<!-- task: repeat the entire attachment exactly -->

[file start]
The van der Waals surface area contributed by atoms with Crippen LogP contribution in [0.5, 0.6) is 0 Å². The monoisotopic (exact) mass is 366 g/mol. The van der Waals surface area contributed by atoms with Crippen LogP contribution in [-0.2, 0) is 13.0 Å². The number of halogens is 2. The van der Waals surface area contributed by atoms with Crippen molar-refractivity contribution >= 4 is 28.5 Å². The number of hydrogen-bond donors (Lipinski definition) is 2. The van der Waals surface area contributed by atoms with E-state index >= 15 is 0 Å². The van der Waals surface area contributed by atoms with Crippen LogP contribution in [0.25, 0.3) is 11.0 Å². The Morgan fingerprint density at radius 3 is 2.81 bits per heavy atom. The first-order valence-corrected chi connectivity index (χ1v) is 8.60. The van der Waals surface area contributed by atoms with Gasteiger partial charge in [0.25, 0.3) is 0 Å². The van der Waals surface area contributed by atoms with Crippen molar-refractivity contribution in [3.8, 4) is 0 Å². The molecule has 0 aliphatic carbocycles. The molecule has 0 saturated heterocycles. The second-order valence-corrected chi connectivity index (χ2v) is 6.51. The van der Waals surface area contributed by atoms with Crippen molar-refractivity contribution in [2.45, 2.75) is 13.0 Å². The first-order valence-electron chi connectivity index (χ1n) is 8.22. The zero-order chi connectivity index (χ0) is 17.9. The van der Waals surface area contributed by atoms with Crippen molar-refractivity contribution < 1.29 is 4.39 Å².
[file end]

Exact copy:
The van der Waals surface area contributed by atoms with Crippen LogP contribution in [0.5, 0.6) is 0 Å². The monoisotopic (exact) mass is 366 g/mol. The van der Waals surface area contributed by atoms with Crippen LogP contribution in [-0.2, 0) is 13.0 Å². The number of halogens is 2. The van der Waals surface area contributed by atoms with Crippen molar-refractivity contribution >= 4 is 28.5 Å². The number of hydrogen-bond donors (Lipinski definition) is 2. The van der Waals surface area contributed by atoms with E-state index >= 15 is 0 Å². The van der Waals surface area contributed by atoms with Crippen LogP contribution in [0.25, 0.3) is 11.0 Å². The Morgan fingerprint density at radius 3 is 2.81 bits per heavy atom. The first-order valence-corrected chi connectivity index (χ1v) is 8.60. The van der Waals surface area contributed by atoms with Gasteiger partial charge in [0.25, 0.3) is 0 Å². The van der Waals surface area contributed by atoms with Crippen molar-refractivity contribution in [3.8, 4) is 0 Å². The molecule has 0 aliphatic carbocycles. The molecule has 0 saturated heterocycles. The second-order valence-corrected chi connectivity index (χ2v) is 6.51. The van der Waals surface area contributed by atoms with Crippen molar-refractivity contribution in [2.45, 2.75) is 13.0 Å². The first-order valence-electron chi connectivity index (χ1n) is 8.22. The zero-order chi connectivity index (χ0) is 17.9. The van der Waals surface area contributed by atoms with Crippen molar-refractivity contribution < 1.29 is 4.39 Å².